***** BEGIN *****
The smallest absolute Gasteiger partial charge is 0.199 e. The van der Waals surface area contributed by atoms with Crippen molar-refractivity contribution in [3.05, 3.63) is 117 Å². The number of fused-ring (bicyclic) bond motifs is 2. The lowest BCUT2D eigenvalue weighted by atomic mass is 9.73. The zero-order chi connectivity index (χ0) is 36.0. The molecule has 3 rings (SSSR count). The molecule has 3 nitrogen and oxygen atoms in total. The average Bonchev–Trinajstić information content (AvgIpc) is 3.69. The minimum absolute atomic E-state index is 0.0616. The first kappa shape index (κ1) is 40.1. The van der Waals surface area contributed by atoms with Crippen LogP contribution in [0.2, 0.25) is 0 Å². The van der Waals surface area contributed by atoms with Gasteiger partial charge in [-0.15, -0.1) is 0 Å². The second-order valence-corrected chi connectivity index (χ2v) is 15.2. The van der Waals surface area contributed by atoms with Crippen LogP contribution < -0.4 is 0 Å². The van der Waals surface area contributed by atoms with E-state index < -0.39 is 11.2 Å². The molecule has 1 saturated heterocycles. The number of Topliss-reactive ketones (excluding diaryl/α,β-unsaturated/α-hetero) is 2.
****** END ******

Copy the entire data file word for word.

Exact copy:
The smallest absolute Gasteiger partial charge is 0.199 e. The van der Waals surface area contributed by atoms with Crippen molar-refractivity contribution in [3.05, 3.63) is 117 Å². The number of fused-ring (bicyclic) bond motifs is 2. The lowest BCUT2D eigenvalue weighted by atomic mass is 9.73. The zero-order chi connectivity index (χ0) is 36.0. The molecule has 3 rings (SSSR count). The molecule has 3 nitrogen and oxygen atoms in total. The average Bonchev–Trinajstić information content (AvgIpc) is 3.69. The minimum absolute atomic E-state index is 0.0616. The first kappa shape index (κ1) is 40.1. The van der Waals surface area contributed by atoms with Crippen LogP contribution in [0.2, 0.25) is 0 Å². The van der Waals surface area contributed by atoms with Gasteiger partial charge in [-0.15, -0.1) is 0 Å². The second-order valence-corrected chi connectivity index (χ2v) is 15.2. The van der Waals surface area contributed by atoms with Crippen LogP contribution < -0.4 is 0 Å². The van der Waals surface area contributed by atoms with E-state index < -0.39 is 11.2 Å². The molecule has 1 saturated heterocycles. The number of Topliss-reactive ketones (excluding diaryl/α,β-unsaturated/α-hetero) is 2.